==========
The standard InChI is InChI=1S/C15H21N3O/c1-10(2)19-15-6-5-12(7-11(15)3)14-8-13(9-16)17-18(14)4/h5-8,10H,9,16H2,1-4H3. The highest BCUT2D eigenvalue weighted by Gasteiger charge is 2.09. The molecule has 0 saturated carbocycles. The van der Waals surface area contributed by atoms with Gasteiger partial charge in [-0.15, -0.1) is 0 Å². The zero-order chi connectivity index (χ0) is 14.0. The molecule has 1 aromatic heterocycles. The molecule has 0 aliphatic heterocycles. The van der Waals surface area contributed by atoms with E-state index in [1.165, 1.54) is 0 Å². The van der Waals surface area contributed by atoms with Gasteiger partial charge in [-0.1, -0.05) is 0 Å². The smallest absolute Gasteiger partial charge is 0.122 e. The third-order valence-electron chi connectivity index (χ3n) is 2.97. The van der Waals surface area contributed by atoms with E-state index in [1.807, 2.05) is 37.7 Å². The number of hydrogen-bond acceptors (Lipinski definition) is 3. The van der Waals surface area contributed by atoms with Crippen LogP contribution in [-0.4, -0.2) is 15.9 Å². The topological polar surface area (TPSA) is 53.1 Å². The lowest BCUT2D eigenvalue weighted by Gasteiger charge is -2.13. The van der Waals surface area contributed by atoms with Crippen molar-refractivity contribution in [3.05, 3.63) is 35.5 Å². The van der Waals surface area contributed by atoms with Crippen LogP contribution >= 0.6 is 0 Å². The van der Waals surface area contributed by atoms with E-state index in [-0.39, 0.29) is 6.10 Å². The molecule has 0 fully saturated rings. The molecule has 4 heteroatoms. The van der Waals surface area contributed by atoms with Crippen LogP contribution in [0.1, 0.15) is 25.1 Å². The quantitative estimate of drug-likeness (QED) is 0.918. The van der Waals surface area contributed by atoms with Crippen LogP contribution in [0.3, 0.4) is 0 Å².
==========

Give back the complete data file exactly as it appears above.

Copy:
The standard InChI is InChI=1S/C15H21N3O/c1-10(2)19-15-6-5-12(7-11(15)3)14-8-13(9-16)17-18(14)4/h5-8,10H,9,16H2,1-4H3. The highest BCUT2D eigenvalue weighted by Gasteiger charge is 2.09. The molecule has 0 saturated carbocycles. The van der Waals surface area contributed by atoms with Gasteiger partial charge in [-0.15, -0.1) is 0 Å². The zero-order chi connectivity index (χ0) is 14.0. The molecule has 1 aromatic heterocycles. The molecule has 0 aliphatic heterocycles. The van der Waals surface area contributed by atoms with E-state index in [1.165, 1.54) is 0 Å². The van der Waals surface area contributed by atoms with Gasteiger partial charge in [-0.1, -0.05) is 0 Å². The smallest absolute Gasteiger partial charge is 0.122 e. The third-order valence-electron chi connectivity index (χ3n) is 2.97. The van der Waals surface area contributed by atoms with E-state index in [1.807, 2.05) is 37.7 Å². The number of hydrogen-bond acceptors (Lipinski definition) is 3. The van der Waals surface area contributed by atoms with Crippen LogP contribution in [-0.4, -0.2) is 15.9 Å². The topological polar surface area (TPSA) is 53.1 Å². The lowest BCUT2D eigenvalue weighted by Gasteiger charge is -2.13. The van der Waals surface area contributed by atoms with Crippen molar-refractivity contribution in [3.05, 3.63) is 35.5 Å². The van der Waals surface area contributed by atoms with Crippen LogP contribution >= 0.6 is 0 Å². The van der Waals surface area contributed by atoms with E-state index in [-0.39, 0.29) is 6.10 Å². The molecule has 0 fully saturated rings. The molecule has 4 heteroatoms. The van der Waals surface area contributed by atoms with Crippen LogP contribution in [0.1, 0.15) is 25.1 Å². The quantitative estimate of drug-likeness (QED) is 0.918. The van der Waals surface area contributed by atoms with Crippen LogP contribution in [0.3, 0.4) is 0 Å².